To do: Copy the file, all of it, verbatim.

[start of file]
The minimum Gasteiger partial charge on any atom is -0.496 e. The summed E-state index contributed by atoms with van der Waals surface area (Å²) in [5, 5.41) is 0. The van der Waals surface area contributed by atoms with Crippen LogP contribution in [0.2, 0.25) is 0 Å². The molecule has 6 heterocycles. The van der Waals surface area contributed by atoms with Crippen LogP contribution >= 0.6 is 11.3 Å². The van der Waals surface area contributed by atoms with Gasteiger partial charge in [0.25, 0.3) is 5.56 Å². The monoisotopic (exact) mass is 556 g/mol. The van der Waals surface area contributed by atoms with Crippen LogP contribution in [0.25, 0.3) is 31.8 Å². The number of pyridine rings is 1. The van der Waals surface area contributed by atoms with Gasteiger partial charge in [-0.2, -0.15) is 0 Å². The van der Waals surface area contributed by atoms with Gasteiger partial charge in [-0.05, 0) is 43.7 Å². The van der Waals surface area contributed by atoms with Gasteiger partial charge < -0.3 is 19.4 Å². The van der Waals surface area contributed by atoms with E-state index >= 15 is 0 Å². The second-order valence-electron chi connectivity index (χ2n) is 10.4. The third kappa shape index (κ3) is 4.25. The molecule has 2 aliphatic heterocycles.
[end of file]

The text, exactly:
The minimum Gasteiger partial charge on any atom is -0.496 e. The summed E-state index contributed by atoms with van der Waals surface area (Å²) in [5, 5.41) is 0. The van der Waals surface area contributed by atoms with Crippen LogP contribution in [0.2, 0.25) is 0 Å². The molecule has 6 heterocycles. The van der Waals surface area contributed by atoms with Crippen LogP contribution >= 0.6 is 11.3 Å². The van der Waals surface area contributed by atoms with Gasteiger partial charge in [0.25, 0.3) is 5.56 Å². The monoisotopic (exact) mass is 556 g/mol. The van der Waals surface area contributed by atoms with Crippen LogP contribution in [0.25, 0.3) is 31.8 Å². The number of pyridine rings is 1. The van der Waals surface area contributed by atoms with Gasteiger partial charge in [-0.2, -0.15) is 0 Å². The van der Waals surface area contributed by atoms with Gasteiger partial charge in [-0.05, 0) is 43.7 Å². The van der Waals surface area contributed by atoms with Gasteiger partial charge < -0.3 is 19.4 Å². The van der Waals surface area contributed by atoms with E-state index >= 15 is 0 Å². The second-order valence-electron chi connectivity index (χ2n) is 10.4. The third kappa shape index (κ3) is 4.25. The molecule has 2 aliphatic heterocycles.